This morning, after breakfast, we will set off for the gardens at Pashley Manor, an award-winning, quintessential English Garden on the Kent/Sussex border which offers a sumptuous blend of romantic landscaping, imaginative plantings and fine old trees, fountains, springs and large ponds. The roses and lavender should be at their fragrant peak at this time of year.
We continue to the gardens at Scotney Castle, a country house south-east of Lamberhurst in the valley of the River Bewl. The central feature of the gardens is the ruin of a medieval, moated manor house, Scotney Old Castle, which is on an island on a small lake. The lake is surrounded by sloping, wooded gardens with fine collections of rhododendrons, azaleas and kalmia. At the top of the garden stands a house which was built to replace the Old Castle between 1835 and 1843. This is known as Scotney New Castle, or simply Scotney Castle, and was designed by Anthony Salvin. It is an early example of the revived influence of Tudor architecture in 19th century Britain.
Day3Sissinghurst and Great DixterSissinghurst, United Kingdom
This morning after breakfast we are privileged to have an 'early bird visit' (before they open to the public) to the magnificently manicured gardens of Sissinghurst. This famous garden was created by Vita Sackville-West and Harold Nicolson from 1930 onwards and became the most admired English Garden of its time. Few great gardens live up to their reputations so effortlessly as this. Sissinghurst is a large connoisseurs' garden consisting of a series of small romantic areas enclosed by the surviving parts of an Elizabethan mansion. It never disappoints its visitors, it has the power of enchantment, but it is also an unending source of inspiration for all gardeners. Sissinghurst is surely as close to gardening perfection as you can get, and much-copied as a result.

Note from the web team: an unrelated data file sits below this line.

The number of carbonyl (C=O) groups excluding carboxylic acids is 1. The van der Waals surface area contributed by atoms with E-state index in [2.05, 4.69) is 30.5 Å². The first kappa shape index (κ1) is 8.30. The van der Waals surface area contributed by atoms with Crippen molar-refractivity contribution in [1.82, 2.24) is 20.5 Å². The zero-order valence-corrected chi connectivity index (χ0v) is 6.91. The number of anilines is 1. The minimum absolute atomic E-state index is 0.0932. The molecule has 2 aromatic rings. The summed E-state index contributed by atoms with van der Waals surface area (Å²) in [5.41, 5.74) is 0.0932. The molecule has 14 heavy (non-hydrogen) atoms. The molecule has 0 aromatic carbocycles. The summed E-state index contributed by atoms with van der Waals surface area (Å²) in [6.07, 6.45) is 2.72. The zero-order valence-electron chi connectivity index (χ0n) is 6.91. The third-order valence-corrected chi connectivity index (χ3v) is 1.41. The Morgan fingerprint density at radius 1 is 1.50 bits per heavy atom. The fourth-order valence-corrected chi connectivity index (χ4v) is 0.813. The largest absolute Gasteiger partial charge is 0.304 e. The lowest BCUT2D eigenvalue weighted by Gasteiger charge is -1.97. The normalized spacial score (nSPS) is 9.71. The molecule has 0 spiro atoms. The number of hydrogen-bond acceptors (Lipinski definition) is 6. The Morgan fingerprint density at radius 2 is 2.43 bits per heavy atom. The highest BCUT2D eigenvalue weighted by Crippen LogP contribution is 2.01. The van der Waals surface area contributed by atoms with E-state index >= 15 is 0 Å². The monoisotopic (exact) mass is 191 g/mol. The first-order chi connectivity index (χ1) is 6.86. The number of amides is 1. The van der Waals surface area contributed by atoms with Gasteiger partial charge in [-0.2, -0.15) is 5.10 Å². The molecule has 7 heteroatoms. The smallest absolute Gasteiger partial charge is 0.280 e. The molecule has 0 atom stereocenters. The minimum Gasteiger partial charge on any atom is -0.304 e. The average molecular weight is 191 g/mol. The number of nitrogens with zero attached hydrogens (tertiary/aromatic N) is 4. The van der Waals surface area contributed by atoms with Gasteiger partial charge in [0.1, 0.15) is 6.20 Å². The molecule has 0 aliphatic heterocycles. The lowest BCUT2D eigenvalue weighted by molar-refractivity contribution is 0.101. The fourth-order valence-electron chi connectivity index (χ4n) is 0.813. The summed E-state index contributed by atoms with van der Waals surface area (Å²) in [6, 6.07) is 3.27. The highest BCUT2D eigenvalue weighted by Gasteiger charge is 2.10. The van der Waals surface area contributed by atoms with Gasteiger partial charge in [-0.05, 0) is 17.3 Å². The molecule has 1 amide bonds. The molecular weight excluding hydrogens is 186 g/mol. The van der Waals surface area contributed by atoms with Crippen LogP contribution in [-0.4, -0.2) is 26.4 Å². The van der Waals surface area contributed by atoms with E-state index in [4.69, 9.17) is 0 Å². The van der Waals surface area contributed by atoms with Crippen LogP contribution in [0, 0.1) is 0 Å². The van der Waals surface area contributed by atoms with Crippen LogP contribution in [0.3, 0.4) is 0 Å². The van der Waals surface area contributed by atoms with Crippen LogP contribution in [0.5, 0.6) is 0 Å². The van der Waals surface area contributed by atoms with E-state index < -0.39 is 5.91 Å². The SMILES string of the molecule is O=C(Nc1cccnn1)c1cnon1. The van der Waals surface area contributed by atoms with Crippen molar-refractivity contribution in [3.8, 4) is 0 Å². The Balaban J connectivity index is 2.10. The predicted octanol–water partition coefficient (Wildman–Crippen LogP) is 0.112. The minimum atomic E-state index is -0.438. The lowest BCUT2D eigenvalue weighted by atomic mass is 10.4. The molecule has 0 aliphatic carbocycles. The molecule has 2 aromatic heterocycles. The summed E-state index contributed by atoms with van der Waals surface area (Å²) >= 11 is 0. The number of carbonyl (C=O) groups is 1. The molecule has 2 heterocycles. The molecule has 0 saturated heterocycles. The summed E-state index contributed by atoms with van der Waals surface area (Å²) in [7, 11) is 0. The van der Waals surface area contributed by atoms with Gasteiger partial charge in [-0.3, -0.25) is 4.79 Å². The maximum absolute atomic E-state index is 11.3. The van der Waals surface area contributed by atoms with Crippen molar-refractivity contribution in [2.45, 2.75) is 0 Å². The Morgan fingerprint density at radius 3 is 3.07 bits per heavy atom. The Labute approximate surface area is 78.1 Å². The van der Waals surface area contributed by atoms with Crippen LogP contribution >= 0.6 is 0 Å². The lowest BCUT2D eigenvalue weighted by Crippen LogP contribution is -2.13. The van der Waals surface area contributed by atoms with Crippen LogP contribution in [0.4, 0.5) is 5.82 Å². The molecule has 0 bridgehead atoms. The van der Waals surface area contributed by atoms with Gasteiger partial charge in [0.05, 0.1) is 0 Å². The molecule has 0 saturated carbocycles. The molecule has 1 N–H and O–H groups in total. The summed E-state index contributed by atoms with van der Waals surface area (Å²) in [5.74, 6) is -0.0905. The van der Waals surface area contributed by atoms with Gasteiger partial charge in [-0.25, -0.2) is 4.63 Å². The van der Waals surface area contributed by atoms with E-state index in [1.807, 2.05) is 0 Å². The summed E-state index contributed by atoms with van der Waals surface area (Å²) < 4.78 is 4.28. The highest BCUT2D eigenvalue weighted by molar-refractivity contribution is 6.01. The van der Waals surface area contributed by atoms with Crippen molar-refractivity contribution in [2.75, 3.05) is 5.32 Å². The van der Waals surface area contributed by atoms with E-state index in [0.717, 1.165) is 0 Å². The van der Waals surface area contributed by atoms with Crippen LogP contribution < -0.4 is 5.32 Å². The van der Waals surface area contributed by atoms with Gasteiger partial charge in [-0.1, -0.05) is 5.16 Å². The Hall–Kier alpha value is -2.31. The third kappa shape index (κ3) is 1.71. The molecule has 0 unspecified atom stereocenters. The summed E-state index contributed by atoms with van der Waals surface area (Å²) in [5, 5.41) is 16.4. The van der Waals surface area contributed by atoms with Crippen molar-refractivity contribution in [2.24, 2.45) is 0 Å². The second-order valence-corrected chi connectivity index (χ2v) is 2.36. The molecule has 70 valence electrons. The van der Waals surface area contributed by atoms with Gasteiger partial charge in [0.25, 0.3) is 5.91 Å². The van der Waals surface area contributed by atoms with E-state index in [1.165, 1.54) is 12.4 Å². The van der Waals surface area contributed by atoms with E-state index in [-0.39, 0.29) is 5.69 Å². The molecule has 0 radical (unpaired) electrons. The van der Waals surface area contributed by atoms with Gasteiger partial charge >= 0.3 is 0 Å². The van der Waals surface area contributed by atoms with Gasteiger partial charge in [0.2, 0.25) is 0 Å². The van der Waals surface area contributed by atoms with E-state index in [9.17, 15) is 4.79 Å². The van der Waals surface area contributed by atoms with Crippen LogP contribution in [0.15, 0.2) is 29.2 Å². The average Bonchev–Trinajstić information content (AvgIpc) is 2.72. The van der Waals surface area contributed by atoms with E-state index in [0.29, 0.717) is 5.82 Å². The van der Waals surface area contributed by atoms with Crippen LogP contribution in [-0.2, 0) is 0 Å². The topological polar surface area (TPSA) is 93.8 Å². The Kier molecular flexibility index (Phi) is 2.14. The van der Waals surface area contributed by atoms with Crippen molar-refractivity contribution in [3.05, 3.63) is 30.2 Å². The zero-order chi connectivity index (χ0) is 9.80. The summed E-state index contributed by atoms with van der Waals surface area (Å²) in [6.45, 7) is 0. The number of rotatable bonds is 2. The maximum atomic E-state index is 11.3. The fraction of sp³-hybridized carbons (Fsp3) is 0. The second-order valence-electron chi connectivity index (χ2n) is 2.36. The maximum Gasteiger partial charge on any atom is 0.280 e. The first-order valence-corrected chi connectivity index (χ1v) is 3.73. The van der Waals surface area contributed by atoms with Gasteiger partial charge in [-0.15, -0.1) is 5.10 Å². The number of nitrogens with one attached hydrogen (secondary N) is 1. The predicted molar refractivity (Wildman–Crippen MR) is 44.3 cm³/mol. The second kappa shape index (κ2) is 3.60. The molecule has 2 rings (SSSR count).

In the afternoon we visit another classic English Country Garden - Great Dixter. The distinguished garden writer Christopher Lloyd (who died in January 2006 at the aged of 84) was the genius behind Great Dixter, with its timbered 15th century house. Restored by Edwin Lutyens who also planned the garden, Mr Lloyd has firmly put his lively stamp on it. A recent experiment involved installing a summer tropical garden rich in bold shapes and brilliant colours. No gardener could come to Great Dixter without making discoveries and rekindling a zest for gardening.
Dinner is served back at our hotel in the evening.
Day4Perch HillPerch Hill, United Kingdom
This morning after breakfast we depart for a visit to Sarah Raven's own garden, Perch Hill. Once a rather ramshackle ex-dairy farm with a lot of concrete, corrugated iron and not much else, the land has been converted to an organic 90 acres of new seed and plant varieties. The constant supply of favourite flowers comes from the large cutting garden where the central four beds are filled with hardy and half-hardy annuals and biennials. There are also two purely ornamental gardens at Perch Hill, not dedicated to harvesting - the Oast garden with an extravagant mix of colour and structure and the front farmhouse garden, which is designed to have a calmer feel.
Exclusive event: On arrival we are welcomed by Sarah Raven who will give us and hour-long talk on her experiences at Perch Hill. We will then have a guided tour of the garden with the gardeners, who will point out plants and features of interest and answer any questions you may have. We will then sit down to a two-course lunch featuring fresh produce from the garden.